Business Records Checks (BRC)
Mitchells provide a range of advisory and support services to business owners in the Cheltenham and Bristol area. Here we look at the latest developments relating to Business Records Checks.
The BRC programme was launched on 1 November 2012. Businesses that are more likely to be at risk of having inadequate records are being contacted by letter to arrange for HMRC to call them to go through a short questionnaire.
Depending on the outcome of this call, HMRC will confirm to some businesses that no further action is required. Where some issues are identified, businesses will be offered targeted self-help education options. Businesses that are at risk of keeping inadequate records will be referred for a BRC visit.
There are various possible outcomes of the BRC visit. The records may be found to be adequate, in which case that will be the end of the BRC. The records may need to be improved, and the business is at risk of having to pay a record-keeping penalty. However, there will be an opportunity to bring them to an adequate standard, with as much help and support as is needed. If, at the follow up visit (3 months later), the record keeping has improved sufficiently, the penalty will be reduced to nil.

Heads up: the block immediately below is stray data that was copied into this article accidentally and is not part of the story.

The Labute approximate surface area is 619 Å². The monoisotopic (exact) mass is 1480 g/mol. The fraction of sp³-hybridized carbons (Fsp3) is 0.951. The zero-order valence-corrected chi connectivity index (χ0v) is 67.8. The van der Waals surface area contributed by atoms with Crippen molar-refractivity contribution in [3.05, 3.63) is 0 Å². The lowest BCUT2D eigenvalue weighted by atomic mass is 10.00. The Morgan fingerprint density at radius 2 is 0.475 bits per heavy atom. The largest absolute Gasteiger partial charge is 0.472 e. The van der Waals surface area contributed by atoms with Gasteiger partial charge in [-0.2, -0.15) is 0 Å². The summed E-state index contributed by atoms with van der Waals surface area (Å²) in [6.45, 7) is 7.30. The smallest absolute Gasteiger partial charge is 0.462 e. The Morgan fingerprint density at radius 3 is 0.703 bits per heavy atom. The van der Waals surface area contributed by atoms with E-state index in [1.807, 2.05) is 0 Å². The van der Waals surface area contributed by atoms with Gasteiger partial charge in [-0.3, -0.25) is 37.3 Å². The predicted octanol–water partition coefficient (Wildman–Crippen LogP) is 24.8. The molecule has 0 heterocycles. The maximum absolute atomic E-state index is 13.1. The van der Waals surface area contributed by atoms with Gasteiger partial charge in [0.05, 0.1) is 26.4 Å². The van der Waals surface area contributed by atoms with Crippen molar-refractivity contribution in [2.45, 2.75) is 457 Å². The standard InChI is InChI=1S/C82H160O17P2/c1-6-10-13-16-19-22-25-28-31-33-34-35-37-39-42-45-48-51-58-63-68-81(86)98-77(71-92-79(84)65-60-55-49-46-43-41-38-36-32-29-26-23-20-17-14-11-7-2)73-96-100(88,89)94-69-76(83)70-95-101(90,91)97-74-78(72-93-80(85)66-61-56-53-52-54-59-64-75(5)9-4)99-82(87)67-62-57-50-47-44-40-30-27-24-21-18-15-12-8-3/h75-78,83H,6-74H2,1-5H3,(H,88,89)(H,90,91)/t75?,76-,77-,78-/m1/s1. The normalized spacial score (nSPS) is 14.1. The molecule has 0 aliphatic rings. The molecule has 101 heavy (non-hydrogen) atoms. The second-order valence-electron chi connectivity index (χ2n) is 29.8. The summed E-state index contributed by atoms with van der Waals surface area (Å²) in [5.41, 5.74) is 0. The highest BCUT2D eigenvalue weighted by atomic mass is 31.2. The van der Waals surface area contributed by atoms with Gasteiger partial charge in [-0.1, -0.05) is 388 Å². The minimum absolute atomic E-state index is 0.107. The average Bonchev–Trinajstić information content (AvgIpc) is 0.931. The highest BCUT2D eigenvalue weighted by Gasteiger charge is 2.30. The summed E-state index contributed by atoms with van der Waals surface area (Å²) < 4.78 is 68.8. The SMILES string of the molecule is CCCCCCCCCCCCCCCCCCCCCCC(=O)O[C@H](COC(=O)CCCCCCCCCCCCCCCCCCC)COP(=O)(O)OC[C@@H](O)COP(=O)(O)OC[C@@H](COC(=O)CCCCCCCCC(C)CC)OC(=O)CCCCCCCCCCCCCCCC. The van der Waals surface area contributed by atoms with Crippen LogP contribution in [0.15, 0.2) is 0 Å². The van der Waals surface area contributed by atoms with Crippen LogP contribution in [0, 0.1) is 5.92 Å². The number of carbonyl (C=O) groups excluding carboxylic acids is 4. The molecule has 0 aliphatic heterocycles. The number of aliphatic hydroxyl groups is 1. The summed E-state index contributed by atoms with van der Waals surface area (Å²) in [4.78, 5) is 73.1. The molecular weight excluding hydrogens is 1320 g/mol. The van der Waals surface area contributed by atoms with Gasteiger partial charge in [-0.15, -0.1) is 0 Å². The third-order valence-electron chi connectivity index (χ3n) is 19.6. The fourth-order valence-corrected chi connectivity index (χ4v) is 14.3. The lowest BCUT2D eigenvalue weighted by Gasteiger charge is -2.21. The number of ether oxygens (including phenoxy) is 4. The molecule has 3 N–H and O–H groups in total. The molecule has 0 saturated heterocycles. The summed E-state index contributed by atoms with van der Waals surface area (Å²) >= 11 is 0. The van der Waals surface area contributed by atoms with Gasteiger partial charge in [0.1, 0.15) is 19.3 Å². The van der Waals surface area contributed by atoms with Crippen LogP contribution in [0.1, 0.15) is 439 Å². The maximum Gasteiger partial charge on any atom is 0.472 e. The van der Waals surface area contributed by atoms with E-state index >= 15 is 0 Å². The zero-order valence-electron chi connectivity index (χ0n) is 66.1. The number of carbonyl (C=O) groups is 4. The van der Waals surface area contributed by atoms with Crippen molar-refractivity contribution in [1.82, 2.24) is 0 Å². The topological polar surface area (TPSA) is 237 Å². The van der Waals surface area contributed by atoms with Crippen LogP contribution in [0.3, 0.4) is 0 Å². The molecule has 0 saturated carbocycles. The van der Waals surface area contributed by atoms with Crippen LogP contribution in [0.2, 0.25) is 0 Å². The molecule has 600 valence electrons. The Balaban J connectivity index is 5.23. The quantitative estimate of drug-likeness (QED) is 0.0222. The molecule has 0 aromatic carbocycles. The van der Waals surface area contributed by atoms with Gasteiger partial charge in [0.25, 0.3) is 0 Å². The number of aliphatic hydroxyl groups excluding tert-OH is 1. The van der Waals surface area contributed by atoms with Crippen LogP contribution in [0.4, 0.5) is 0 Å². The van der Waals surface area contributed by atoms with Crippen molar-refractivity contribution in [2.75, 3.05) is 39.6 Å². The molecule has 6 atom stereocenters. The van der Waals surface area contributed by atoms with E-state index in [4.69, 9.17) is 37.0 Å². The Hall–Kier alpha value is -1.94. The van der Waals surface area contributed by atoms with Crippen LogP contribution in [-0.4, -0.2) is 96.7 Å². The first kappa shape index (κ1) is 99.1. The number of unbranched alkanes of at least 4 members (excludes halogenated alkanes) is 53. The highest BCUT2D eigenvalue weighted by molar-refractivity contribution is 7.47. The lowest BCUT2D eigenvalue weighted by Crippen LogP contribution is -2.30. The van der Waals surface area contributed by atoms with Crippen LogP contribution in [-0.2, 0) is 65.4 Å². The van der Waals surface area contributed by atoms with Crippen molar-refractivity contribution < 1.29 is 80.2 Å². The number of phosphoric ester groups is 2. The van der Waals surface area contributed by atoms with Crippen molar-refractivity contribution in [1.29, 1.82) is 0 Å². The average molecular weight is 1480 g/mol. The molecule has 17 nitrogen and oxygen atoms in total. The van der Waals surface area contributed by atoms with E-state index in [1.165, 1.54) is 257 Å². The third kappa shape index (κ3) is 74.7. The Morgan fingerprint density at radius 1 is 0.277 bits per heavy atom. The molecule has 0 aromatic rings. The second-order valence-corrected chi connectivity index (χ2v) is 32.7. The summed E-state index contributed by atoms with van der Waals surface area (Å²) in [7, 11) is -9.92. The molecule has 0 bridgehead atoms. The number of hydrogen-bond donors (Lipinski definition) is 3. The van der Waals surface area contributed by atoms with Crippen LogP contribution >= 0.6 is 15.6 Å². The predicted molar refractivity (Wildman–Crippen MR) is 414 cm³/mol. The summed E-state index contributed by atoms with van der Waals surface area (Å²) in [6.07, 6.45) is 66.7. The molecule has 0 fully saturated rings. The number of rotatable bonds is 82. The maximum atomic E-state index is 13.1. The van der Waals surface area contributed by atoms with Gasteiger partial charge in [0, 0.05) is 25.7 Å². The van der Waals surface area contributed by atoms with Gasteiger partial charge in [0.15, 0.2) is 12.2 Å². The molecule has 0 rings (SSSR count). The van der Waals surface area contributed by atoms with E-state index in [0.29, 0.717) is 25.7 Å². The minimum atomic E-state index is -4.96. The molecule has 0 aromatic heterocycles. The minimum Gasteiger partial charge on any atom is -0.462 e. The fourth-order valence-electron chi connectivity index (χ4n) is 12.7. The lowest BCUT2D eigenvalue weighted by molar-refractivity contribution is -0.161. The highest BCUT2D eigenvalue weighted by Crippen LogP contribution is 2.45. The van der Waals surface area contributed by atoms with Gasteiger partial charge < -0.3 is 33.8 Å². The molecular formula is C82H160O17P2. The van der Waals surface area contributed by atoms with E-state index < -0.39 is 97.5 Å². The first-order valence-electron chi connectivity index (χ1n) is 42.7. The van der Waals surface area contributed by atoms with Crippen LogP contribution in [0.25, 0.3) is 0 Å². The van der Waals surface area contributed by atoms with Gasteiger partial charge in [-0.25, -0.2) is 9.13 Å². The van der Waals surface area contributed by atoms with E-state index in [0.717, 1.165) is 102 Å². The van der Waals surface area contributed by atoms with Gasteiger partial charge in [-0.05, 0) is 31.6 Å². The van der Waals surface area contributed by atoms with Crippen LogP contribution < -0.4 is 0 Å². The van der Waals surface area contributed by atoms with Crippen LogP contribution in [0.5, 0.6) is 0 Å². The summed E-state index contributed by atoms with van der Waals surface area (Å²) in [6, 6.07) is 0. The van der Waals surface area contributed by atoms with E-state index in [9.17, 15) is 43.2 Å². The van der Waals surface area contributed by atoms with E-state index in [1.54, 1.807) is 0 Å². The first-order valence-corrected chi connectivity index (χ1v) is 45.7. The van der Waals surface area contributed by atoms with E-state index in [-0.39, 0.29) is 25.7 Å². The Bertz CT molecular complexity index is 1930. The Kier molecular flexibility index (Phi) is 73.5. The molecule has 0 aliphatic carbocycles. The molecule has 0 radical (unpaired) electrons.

If the records have not improved adequately, a penalty will apply. This is usually £500 for the first offence; for businesses in their first year of trading the penalty will be £250. If the visit shows that records have been deliberately destroyed, a penalty of £3,000 would apply (£1,500 if only some of the records are destroyed).
In the case of inadequate records, HMRC will refer the business for another BRC in two years' time. If the records are again found to be inadequate, the business will have to pay a new penalty. If during the BRC, HMRC identify that tax returns may be inaccurate, or that the business needs to register for VAT, PAYE or the Construction Industry Scheme, they will pass details to the appropriate team.
What's happened so far?
BRCs were devised to tackle poor record-keeping in small businesses, leading to incorrect tax returns, which HMRC believe was resulting in a significant loss of tax revenue. HMRC found that in the latest phase of BRCs, many of the taxpayers have been keeping records correctly. Those whose records were not adequate on first inspection, and who received follow-up visits, all improved their record-keeping standard. HMRC has not charged any penalties.
What next for BRCs?
From 4 November 2013, HMRC's BRC activity in the Edinburgh, Glasgow, Leeds, Bradford and Stockport areas will explore new ways of using the checks. HMRC will evaluate new risk processes and ensure new approaches are cost-effective and fit with its wider compliance activity.
HMRC will also work with tax agents to review the benchmarks of what good record keeping should be. They recognise that many tax agents do much to improve their clients' record keeping and HMRC wants to work with them to improve standards.
For taxpayers outside the development areas HMRC will continue with existing BRCs until they are completed.
If you are a business owner in the Cheltenham and Bristol area looking for professional accounting and business advisory services, contact Mitchells for professional advice on strategies to take your business forward.